Four secrets from sports psychology you can use in everyday life.
Watch as Will Shortz, the crossword editor for the New York Times, follows through on his personal challenge of playing table tennis every day for a year.
Sport graphics and design have always played a heavy part in the character of WeedSport. Recently, we’ve been inspired by this 1981 showcase reel from Image West, a now-defunct LA creative studio that was crushing it with scanimation 40 years ago. Highlighting a range of sports graphics from the analog age, these are as avant-garde now as they were then.
In 2016, Julian Assange gave Ai Weiwei a treadmill that he had used while taking refuge in the Ecuadorian Embassy in London. Now, Ai Weiwei has turned the stationary exercise machine into a call for action to defend the freedom of the press and human rights in a social media campaign, Run For Our Rights. For the movement, the artist is asking supporters to post videos of themselves on a treadmill—or even running in place—to their social channels with the hashtag #RunForOurRights, to bring awareness to the cause. When asked about why he chose a treadmill, Weiwei stated “because it represented an inability to move forward, even when running.”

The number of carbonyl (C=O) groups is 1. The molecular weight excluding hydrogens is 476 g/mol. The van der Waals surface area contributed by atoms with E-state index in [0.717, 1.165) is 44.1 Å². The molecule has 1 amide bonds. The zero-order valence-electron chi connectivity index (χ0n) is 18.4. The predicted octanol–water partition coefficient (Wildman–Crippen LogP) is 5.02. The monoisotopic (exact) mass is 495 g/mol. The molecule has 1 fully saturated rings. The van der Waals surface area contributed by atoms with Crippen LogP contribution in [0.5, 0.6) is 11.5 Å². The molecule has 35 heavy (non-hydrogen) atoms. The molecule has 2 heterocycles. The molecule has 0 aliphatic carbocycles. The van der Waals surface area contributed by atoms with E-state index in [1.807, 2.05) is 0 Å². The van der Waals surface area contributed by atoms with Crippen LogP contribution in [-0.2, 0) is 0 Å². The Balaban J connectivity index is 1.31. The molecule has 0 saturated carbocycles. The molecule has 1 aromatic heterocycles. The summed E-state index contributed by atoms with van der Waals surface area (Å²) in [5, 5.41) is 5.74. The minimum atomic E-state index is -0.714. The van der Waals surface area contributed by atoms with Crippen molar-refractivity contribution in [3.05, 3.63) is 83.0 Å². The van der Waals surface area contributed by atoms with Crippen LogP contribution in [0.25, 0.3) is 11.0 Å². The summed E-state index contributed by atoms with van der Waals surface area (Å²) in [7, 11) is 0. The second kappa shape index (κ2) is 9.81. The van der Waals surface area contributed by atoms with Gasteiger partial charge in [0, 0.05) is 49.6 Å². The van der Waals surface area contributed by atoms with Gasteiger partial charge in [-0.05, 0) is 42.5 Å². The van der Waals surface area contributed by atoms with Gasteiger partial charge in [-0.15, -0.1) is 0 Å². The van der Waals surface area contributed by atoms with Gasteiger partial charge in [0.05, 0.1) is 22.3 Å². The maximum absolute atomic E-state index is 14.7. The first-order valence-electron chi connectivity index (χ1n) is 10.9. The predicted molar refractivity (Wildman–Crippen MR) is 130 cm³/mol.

In a 1966 interview, Muhammad Ali riffs about fighting on Mars, traveling through time, and explains how big talk and boasting got him a shot at a title fight faster than other challengers.
In 1976, Santos “Frenchie” Ramos opened a gym in Williamsburg, Brooklyn. Every day of his life from that point forward was dedicated to that gym and to his members. In the gym’s 43-year history, Frenchie only missed two weeks of work; now that’s dedication. Frenchie was a beloved member of his community and will forever be remembered. For those who did not have the pleasure of knowing him, this is his story.
A film by Mark Cersosimo & Aissa Claveria
John McEnroe, Wimbledon 1982
Giannis masters a mindful approach to the game: “I focus on the present, that’s humility”
Addiction psychiatrist and neuroscientist Judson Brewer MD PhD talks about how we can get out of our own way in our everyday lives.
Sha’Carri Richardson, America’s Fastest Woman